Voltage Between Adjacent Devices

Occasionally, an electrical installation practice is discovered that is dangerous to both electrical maintenance personnel and the facility where it is located. I attend various electrical inspector meetings and often answer questions about the National Electrical Code (NEC) and listing requirements for electrical products. Periodically, someone asks, “I am using a two-pole, 20-amp, 277-volt rated switch and want to switch a 277-volt light and a 120-volt fan with the same device. Is this acceptable?”

Let’s look at the various issues with an installation of this type. First of all, there is the issue of being capable of safely de-energizing the switch and the branch circuits so that safe maintenance can be performed on the circuit. With a 277-volt branch circuit supplying one pole of the two-pole switch and a 120-volt circuit supplying the other pole of the switch, the two circuits would not constitute a multiwire branch circuit based on the definition of “multiwire branch circuit” in Article 100. The definition states it is, “A branch circuit that consists of two or more ungrounded conductors that have a voltage between them, and a grounded conductor that has equal voltage between it and each ungrounded conductor of the circuit and that is connected to the neutral or grounded conductor of the system.”

The 120-volt circuit and the 277-volt circuit comply with the first part of the definition by having two ungrounded conductors with a voltage between them. The circuits do not, however, comply with the second half of the definition because there are two separate and different grounded conductors without an equal voltage between the grounded conductor and each ungrounded conductors of each circuit.

Since the two circuits do not comprise a multiwire branch circuit, compliance with 210.4, covering multiwire branch circuits, is unnecessary. Some would turn to Section 210.7(B) because connecting two or more branch circuits to devices or equipment on the same yoke would require simultaneous disconnecting of the ungrounded conductors supplying those devices at the point at which the branch circuits originate.

This would make sense because anyone working on the switch mentioned above should be protected by being able to disconnect the two “hots” simultaneously. However, upon further investigation, while 210.7(B) applies to devices or electrical equipment on a common yoke, the title of 210.7 shows that this section applies only to receptacles and not switches.

The danger certainly is present for anyone de-energizing only one circuit of the two connected to the switch and, when realizing that one of the circuits is 277 volts, that danger level is multiplied greatly by the very real possibility of a much higher voltage being present on the switch if only the 120-volt fan circuit has been disconnected at the breaker. The word “receptacles” was deleted in the title of 210.7 for the 2008 NEC, so it will apply to all devices. Both the 120-volt and the 277-volt branch circuit overcurrent protective devices would have to be simultaneously disconnected to comply with 210.7(B), which is not possible, since the circuits originate from different panelboards.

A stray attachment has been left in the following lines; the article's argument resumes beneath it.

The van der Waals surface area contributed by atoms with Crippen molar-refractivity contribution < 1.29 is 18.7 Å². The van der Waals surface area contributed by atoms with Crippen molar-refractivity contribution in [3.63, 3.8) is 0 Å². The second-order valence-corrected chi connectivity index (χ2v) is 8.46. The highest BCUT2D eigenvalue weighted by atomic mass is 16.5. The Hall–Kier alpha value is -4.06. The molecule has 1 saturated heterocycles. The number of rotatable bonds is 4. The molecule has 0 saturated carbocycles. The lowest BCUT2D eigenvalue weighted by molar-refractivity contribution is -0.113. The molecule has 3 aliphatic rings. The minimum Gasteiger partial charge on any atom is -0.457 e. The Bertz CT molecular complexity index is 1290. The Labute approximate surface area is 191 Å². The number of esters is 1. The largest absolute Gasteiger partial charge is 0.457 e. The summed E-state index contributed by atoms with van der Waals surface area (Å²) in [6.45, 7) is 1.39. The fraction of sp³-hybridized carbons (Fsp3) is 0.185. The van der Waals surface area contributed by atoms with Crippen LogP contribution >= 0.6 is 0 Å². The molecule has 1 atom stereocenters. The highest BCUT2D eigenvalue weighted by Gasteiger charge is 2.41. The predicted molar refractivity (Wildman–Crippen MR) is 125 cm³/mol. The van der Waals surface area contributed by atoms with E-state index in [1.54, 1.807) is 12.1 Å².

The next section of the NEC that will be accessed for this type of situation is 404.8(B), covering voltage between adjacent devices. This section ensures a snap switch is not grouped or “ganged” together in enclosures with other snap switches, receptacles or similar devices, unless the devices are arranged so that the voltage between adjacent devices does not exceed 300 volts, or unless identified, securely installed barriers are inserted between the adjacent devices. The purpose is to keep the potential between two devices to a reasonable level or barrier them so someone cannot easily insert fingers or tools between the devices. Although the basic concept is similar, Section 404.8(B), covering a maximum of 300 volts between adjacent devices, applies only to multiple devices and would not apply to a single double-pole switch connected to both 120-volt and 277-volt circuits. To partially address the issue, new Section 404.8(C) has been added for the 2008 NEC, and it states, “Multipole Snap Switches. A multipole, general use snap switch shall not be permitted to be fed from more than a single circuit unless it is listed and marked as a two-circuit or three-circuit switch, or unless its voltage rating is not less than the nominal line-to-line voltage of the system supplying the circuits.”

So where is the NEC violation for this installation? The two-pole switch connected to 120 volts for the exhaust fan and 277 volts to the ceiling luminaire is a violation of Section 110.3(B), since the multipole, general-use switch must be listed and marked as ‘‘2-circuit’’ or ‘‘3-circuit.” The installation also would be in violation of 210.7(B) in the 2008 NEC, as simultaneous disconnection of both circuits would be necessary.  EC

ODE is a staff engineering associate at Underwriters Laboratories Inc., in Research Triangle Park, N.C. He can be reached at 919.549.1726 or at mark.c.ode@us.ul.com.





About the Author

Mark C. Ode

Fire/Life Safety Columnist and Code Contributor
Mark C. Ode is a lead engineering associate for Energy & Power Technologies at Underwriters Laboratories Inc. and can be reached at 919.949.2576 and Mark.C.Ode@ul.com .

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